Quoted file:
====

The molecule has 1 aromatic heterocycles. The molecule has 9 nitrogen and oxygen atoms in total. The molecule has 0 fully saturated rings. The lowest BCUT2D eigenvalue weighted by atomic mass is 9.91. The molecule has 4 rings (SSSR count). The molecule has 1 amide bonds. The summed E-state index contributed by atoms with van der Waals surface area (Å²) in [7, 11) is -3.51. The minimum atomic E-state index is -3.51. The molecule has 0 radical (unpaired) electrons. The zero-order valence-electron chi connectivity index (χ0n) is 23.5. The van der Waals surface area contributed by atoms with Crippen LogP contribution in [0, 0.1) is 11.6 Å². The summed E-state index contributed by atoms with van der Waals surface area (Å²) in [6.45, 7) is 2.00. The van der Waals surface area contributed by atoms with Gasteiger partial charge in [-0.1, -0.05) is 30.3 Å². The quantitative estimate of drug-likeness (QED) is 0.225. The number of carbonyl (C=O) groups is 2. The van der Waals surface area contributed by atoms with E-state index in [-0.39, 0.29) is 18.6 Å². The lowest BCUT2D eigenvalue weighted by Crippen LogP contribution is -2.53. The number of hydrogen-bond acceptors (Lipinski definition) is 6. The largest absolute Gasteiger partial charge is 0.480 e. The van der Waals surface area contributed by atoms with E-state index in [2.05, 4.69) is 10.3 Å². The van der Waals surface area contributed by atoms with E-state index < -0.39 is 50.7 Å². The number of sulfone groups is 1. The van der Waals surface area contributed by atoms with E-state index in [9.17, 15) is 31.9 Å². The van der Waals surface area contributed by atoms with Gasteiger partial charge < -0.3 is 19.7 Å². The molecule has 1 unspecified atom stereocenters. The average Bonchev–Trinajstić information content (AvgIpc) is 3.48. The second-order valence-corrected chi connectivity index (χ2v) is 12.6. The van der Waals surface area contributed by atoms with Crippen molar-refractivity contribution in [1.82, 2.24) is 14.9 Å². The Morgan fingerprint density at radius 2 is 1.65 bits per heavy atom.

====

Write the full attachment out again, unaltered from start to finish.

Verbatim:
The molecule has 1 aromatic heterocycles. The molecule has 9 nitrogen and oxygen atoms in total. The molecule has 0 fully saturated rings. The lowest BCUT2D eigenvalue weighted by atomic mass is 9.91. The molecule has 4 rings (SSSR count). The molecule has 1 amide bonds. The summed E-state index contributed by atoms with van der Waals surface area (Å²) in [7, 11) is -3.51. The minimum atomic E-state index is -3.51. The molecule has 0 radical (unpaired) electrons. The zero-order valence-electron chi connectivity index (χ0n) is 23.5. The van der Waals surface area contributed by atoms with Crippen LogP contribution in [0, 0.1) is 11.6 Å². The summed E-state index contributed by atoms with van der Waals surface area (Å²) in [6.45, 7) is 2.00. The van der Waals surface area contributed by atoms with Gasteiger partial charge in [-0.1, -0.05) is 30.3 Å². The quantitative estimate of drug-likeness (QED) is 0.225. The number of carbonyl (C=O) groups is 2. The van der Waals surface area contributed by atoms with E-state index in [-0.39, 0.29) is 18.6 Å². The lowest BCUT2D eigenvalue weighted by Crippen LogP contribution is -2.53. The number of hydrogen-bond acceptors (Lipinski definition) is 6. The largest absolute Gasteiger partial charge is 0.480 e. The van der Waals surface area contributed by atoms with E-state index in [2.05, 4.69) is 10.3 Å². The van der Waals surface area contributed by atoms with E-state index < -0.39 is 50.7 Å². The number of sulfone groups is 1. The van der Waals surface area contributed by atoms with E-state index in [9.17, 15) is 31.9 Å². The van der Waals surface area contributed by atoms with Gasteiger partial charge < -0.3 is 19.7 Å². The molecule has 1 unspecified atom stereocenters. The average Bonchev–Trinajstić information content (AvgIpc) is 3.48. The second-order valence-corrected chi connectivity index (χ2v) is 12.6. The van der Waals surface area contributed by atoms with Crippen molar-refractivity contribution in [1.82, 2.24) is 14.9 Å². The Morgan fingerprint density at radius 2 is 1.65 bits per heavy atom.